Amy Klobuchar has seen a surge in polling and donations since Friday night’s debate. If she manages to vault into third place or better, could she seriously contend for the nomination?
Sure, if Klobuchar becomes the national story, she’ll have a shot. But she has a few pretty big obstacles right now: First, perhaps the biggest obstacle, is her very stark lack of support in nonwhite communities. This has been the knock on Buttigieg for a while, obviously, and it hasn’t been as prominent a point about Klobuchar because she hasn’t been front and center, but she’d need to dramatically improve her standing there in order to seriously compete. Second is that because she’s only starting to raise a lot of money now, she doesn’t have a massive operation in the Super Tuesday states, where she is very little known, or even Nevada and South Carolina, which go next in the process. Any momentum she gets out of Iowa and New Hampshire could be blunted by poor performances there, especially if she can’t start picking up big delegate hauls by March. (Let’s not forget … in the end, you win by earning delegates, not by being the “momentum” candidate.) These are pretty big hills to climb, but if Klobuchar does come in third in New Hampshire — especially if she finishes ahead of Biden — this will be a big question.
Also-rans Tulsi Gabbard, Andrew Yang, Michael Bennet, and Deval Patrick are polling in the single digits. Barring an unforeseen surge from any of them, which of these candidates do you think will call it quits soon after Tuesday night?
First off, “single digits” is a generous way to describe some of their polling. Patrick has made it clear that he’s taking South Carolina seriously, too, and that he sees a glimmer of hope there with Biden appearing to fade. The rest, though, have sent pretty clear signals that they’re all-in on New Hampshire these days. I wouldn’t be surprised to see at least two of them exit the race in the coming days, assuming they don’t get that surge. Which, for the record, wouldn’t just be unforeseen, but fairly shocking.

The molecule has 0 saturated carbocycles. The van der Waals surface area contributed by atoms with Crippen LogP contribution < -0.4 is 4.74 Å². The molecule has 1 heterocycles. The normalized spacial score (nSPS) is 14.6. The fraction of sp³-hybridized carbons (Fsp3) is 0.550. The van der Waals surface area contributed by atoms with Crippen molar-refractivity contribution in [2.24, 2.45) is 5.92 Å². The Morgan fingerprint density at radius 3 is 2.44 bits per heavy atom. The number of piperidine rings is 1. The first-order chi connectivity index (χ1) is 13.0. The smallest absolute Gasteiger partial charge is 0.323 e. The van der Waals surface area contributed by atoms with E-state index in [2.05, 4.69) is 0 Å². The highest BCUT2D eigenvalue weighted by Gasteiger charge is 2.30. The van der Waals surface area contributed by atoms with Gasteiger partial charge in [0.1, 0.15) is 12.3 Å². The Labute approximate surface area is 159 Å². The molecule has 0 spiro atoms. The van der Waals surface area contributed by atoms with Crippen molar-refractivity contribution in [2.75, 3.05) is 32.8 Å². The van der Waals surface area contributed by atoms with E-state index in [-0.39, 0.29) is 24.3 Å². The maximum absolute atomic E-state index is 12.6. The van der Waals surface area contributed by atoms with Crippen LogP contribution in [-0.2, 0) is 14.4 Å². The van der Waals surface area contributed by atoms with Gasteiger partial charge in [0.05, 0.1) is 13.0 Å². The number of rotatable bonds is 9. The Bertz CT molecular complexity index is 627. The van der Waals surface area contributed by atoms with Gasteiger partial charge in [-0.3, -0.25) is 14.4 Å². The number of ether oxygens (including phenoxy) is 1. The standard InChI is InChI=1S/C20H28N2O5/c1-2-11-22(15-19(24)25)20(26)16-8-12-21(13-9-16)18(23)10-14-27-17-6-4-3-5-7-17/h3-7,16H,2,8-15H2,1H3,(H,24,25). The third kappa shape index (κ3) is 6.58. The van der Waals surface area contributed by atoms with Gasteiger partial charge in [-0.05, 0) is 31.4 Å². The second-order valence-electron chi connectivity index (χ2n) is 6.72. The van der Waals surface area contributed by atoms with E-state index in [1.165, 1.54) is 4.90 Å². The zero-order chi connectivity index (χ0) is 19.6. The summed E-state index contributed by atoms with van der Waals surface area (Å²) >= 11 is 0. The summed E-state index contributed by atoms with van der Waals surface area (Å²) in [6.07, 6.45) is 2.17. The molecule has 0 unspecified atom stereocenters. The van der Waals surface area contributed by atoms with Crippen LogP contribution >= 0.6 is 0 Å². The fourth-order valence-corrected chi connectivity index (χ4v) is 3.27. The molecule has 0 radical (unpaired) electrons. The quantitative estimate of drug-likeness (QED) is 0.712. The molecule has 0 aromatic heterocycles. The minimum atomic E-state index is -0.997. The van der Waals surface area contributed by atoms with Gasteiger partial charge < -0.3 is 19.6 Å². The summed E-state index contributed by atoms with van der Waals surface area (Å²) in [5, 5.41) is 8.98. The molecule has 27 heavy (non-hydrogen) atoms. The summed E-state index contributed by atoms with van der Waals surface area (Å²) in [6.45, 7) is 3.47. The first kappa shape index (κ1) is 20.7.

What is the absolute worst-case scenario for a Democratic National Committee that wants a quick end to the primary, and to avoid a contested convention this summer?
I’m not sure the DNC is the right institution to be thinking about here — that organization’s animating fear isn’t a long contest, it’s developments that give large parts of the party reason to doubt its credibility, like in 2016. The party Establishment overall, though, would be deathly afraid of a drawn-out contest if it turns especially contentious and rips factions apart such that it would be hard to glue them together in the general election. So it’s probably most worried about what would happen if Sanders looks ascendant and then Bloomberg turns his campaign into a $2 billion (or whatever) stream of negative ads against the front-runner. Still, there’s no indication he’d do that … for now.
Being on the ground there, have you detected any last-minute momentum among particular candidates that might not have been picked up by polls?
You mean other than Vermin Supreme? Because the field is still so large — we could see five candidates hit double digits on Tuesday night — it’s very hard to gauge “momentum” in the final days. But I think the Klobuchar moment is clearly happening, and that’s visible on the ground: She’s suddenly hosting the largest events of her entire campaign.